Today I finished the last Calvin and Hobbes.
A few years back Ethel got me “The Complete Calvin and Hobbes” – a three-volume set. They are each (as you can imagine) rather heavy, and difficult to tote around. So I would open one up and read a bit from time to time, but never made a concerted effort to read the whole thing.
However, a month or two back, I put the boxed set in my office bathroom.
Now I’ve read them all, and loved them all. I understand that Bill Waterson was probably tired of writing them, and I do know that he was tired of fighting to keep Calvin and Hobbes’ images from being marketed (unsuccessfully, I might add – how many rear windshields sport a likeness of Calvin urinating on some object of the driver’s contempt?).
But I wish that it hadn’t had to end.
I cried when I read the last Bloom County many years ago – but that was seeing it end in a newspaper that I was holding, and many of the characters showed up later in Outland. I knew when I read the above strip that it was coming (it’s hard not to notice the end of a heavy book) and I also knew that it actually ended eighteen years ago, so no tears were shed.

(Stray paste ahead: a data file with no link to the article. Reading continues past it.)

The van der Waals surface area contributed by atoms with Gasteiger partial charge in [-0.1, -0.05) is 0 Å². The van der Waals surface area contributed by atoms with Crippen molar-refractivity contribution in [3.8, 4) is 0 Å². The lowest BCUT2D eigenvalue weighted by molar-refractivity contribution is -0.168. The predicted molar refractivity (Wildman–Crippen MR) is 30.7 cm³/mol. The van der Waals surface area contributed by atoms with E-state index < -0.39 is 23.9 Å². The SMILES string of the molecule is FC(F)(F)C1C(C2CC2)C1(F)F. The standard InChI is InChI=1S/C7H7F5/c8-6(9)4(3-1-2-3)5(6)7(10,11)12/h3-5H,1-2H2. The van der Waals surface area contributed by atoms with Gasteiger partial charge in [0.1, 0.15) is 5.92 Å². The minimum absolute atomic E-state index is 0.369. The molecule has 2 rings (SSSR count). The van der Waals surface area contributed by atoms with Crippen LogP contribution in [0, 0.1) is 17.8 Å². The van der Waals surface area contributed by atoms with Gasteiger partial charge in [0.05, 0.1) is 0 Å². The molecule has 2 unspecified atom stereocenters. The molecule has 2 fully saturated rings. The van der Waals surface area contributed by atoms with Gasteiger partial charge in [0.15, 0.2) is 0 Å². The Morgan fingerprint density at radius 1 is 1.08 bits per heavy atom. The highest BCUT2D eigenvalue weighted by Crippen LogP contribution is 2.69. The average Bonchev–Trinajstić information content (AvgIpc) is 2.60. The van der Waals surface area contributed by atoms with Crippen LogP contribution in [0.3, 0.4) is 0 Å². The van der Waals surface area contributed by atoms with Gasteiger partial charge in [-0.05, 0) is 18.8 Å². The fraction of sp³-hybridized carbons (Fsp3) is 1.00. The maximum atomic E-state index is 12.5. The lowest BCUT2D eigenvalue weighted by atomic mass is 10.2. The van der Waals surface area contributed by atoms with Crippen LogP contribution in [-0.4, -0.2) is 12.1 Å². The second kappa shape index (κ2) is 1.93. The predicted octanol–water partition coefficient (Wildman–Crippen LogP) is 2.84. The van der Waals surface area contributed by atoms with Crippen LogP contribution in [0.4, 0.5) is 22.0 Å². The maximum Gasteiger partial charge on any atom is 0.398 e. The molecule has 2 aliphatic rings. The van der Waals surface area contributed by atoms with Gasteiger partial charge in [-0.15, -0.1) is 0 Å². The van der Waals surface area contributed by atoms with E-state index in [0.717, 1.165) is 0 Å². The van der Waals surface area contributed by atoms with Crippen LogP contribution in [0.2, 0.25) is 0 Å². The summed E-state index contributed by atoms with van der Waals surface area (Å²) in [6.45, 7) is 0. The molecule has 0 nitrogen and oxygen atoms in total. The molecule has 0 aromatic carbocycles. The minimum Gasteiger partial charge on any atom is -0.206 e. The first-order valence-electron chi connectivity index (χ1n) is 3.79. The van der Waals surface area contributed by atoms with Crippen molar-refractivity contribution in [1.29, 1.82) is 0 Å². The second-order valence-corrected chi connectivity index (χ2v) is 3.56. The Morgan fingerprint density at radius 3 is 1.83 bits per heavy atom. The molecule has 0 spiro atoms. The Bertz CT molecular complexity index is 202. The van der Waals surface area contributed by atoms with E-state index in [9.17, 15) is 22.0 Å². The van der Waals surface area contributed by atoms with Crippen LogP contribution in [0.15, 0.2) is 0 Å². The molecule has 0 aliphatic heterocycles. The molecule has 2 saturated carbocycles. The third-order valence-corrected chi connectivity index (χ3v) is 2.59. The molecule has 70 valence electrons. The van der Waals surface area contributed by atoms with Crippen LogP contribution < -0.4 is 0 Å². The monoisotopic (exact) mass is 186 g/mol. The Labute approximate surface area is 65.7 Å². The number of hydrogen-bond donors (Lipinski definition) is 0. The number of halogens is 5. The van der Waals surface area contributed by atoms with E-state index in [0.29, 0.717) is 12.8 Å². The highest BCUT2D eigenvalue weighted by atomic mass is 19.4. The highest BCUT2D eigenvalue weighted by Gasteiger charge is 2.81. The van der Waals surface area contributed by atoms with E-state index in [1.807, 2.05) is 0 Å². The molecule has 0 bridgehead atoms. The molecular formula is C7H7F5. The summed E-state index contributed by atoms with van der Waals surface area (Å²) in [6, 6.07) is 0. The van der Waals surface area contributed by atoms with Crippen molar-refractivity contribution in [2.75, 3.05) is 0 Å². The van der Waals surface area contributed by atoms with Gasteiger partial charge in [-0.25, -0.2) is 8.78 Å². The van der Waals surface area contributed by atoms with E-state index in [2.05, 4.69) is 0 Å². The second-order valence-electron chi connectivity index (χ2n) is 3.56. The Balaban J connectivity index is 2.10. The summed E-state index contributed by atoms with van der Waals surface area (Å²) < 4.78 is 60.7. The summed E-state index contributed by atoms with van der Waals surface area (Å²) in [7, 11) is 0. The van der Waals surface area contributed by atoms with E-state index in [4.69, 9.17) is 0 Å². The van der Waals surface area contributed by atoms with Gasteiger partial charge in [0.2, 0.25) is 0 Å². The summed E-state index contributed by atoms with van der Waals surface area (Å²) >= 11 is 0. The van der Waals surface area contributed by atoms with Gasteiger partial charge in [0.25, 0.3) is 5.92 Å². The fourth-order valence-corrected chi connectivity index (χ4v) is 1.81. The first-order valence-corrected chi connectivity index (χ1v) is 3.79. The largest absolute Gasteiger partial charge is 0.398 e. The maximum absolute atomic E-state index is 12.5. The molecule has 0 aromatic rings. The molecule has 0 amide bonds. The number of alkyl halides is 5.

Like most comic strip characters, Calvin did not age. However, he did develop as a character – he got more articulate as time went on. He started out the strip with a six-year-old vocabulary, with his parents adding any needed pithy comments; by the end of the strip, he sometimes used words that I was only able to figure out by context.
And he got more preachy in the last few months; it seemed that Bill Waterson had some things that he wanted to say, and Calvin was his only way to say them. Well, he earned the right to use the podium, by my way of thinking.
…who, me? Exhausted – from all of the work that we are doing to stage the Chocolate House to put it on the market, from running and playing golf in record Arizona June (and now July) heat, from worrying about my job situation; the other stresses one can recover from, but when one’s brain wants to wake one up after just four or five hours sleep because one’s brain wants to talk about the job, then one doesn’t have the rest to recover.